Verwaltungskosten – administration costs

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For members


EXPLAINED: How to find a summer job in Austria?

Though Austria is mainly known for its winter resorts, there is no shortage of possibilities for those looking for seasonal jobs in summer.

EXPLAINED: How to find a summer job in Austria?

Summer is coming up, and those few hot months are a perfect opportunity for many people to get a seasonal job and earn some extra cash.

Austria’s economy is heavily based on tourism. But even though the winter resorts and sports are what the alpine country is most well-known for, the summer months are also hectic in the tourism and gastronomy sectors.

The demand for seasonal workers usually is high but has increased even more in the last few years. According to the Austrian employment agency AMS, there are more than 15,000 open positions in gastronomy and tourism still lacking workers.

The pandemic widened the gap, as the sector was hardly hit by lockdowns and changes in consumer behaviour. With coronavirus restrictions, the field lost some of its attraction. It is still having trouble finding new labour, AMS boss Johannes Kopf told broadcaster ORF.

A summer without coronavirus restrictions

However, for the first time since the pandemic started, Austria will see a summer with almost no coronavirus restrictions.

The country has recently dropped its 3G rule for entry for travellers, meaning that tourists (and residents) no longer have to show proof that they were vaccinated against Covid-19, recently recovered from the disease or tested negative.

The expectation is high that this will boost tourism, especially as the 3G rules and the mask mandate also fell in most indoor areas.

READ MORE: LATEST: What are Austria’s current Covid-19 rules?

Last year, even with some restrictions still in place, the sector saw a recovery compared to 2020 but was still not at pre-pandemic levels, according to Statistik Austria.

Still, the May to October season had more than 66 million overnight stays, with almost half of them (42.7 per cent) coming from Germany.

From imperial cities to lakes and mountains, Austria has no shortage of offers during summer. As travelling resumes, the sector is desperately looking for workers.

vienna, pratter

Vienna is big touristic destination also during summer months (Photo by Anton on Unsplash)

Where can I find summer jobs in Austria?

The capital is undoubtedly where most visitors come, according to Statistik Austria. However, it is also where many establishments have a year-round crew, and seasonal work might not be as easy to find.

It is far from impossible, though, and it is worth the search if you have your eyes set on Vienna.

READ ALSO: One day in Vienna: How to spend 24 hours in the Austrian capital

However, other major Austrian cities also have openings, most notably the touristic towns of and around Innsbruck and Salzburg. Of course, the mountainous region of Austria might be most famous for its ski slopes. Still, they also offer breathtaking summer views, cool and beautiful alpine lakes, and numerous hiking trails.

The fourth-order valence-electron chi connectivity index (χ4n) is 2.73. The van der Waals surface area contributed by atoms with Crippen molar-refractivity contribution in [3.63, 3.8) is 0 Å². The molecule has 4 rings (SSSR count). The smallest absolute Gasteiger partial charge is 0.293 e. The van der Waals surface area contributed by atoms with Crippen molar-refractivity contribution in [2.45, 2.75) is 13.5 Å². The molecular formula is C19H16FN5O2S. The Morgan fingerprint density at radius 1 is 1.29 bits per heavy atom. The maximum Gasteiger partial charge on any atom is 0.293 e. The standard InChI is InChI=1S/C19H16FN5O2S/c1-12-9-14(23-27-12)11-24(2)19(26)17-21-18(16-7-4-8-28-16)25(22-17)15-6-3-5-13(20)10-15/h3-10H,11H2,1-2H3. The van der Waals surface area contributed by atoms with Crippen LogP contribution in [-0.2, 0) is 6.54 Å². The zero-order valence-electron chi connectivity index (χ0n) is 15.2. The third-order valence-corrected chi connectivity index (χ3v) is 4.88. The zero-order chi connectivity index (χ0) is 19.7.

Plus excellent hotels for people to stay in and great Austrian restaurants – all looking for employees.

What types of jobs are available?

There are many job openings to skim through, but most will be the most traditional service work in tourism and gastronomy: waitressing, housekeeping, cooking, and reception.

If you look outside of Vienna, several professions in the tourism and gastronomy sector are included in Austria’s list of shortage occupations.

READ ALSO: How Austria is making it easier for non-EU workers to get residence permits

Those include some surprising ones like department store sales clerks, waiters and waitresses, masseuses, and others. If you don’t have a right to work in Austria (non-EU citizens without a work permit, for example), being skilled in a shortage occupation makes it easier to be hired and get a residence permit.

Most of these jobs will require a certain level of German, especially since Germans are an overwhelming part of tourists entering Austria. However, the high demand for workers might help those who do not speak the language yet, especially for positions that don’t require much customer interaction.

READ ALSO: Austria: Six German expressions to entice your Wanderlust

Another popular job for summer is instructor, or caretaker, in summer camps. As many of them are bilingual or in English, German is not usually a mandatory language – there are also positions for English teachers, especially in camps and schools with summer courses.

Where can I find these jobs?

As with most industries and professions, searching online is usually the first step in finding a summer job in Austria.

Outside of known employment platforms such as Glassdoor and LinkedIn, Austria’s might be a good place to look.

READ ALSO: Six official websites to know if you’re planning to work in Austria

Hogastjob is also a local platform with plenty of seasonal offers in Austria, Germany and Italy (South Tyrol region).

Another approach is to contact resorts or hotels directly to find out when they are hiring for the summer season and the types of roles that will be available – they should also have a job vacancies page on official websites that you can check.

Or get in touch with friends that have previously worked in the summer season in Austria and ask for a recommendation.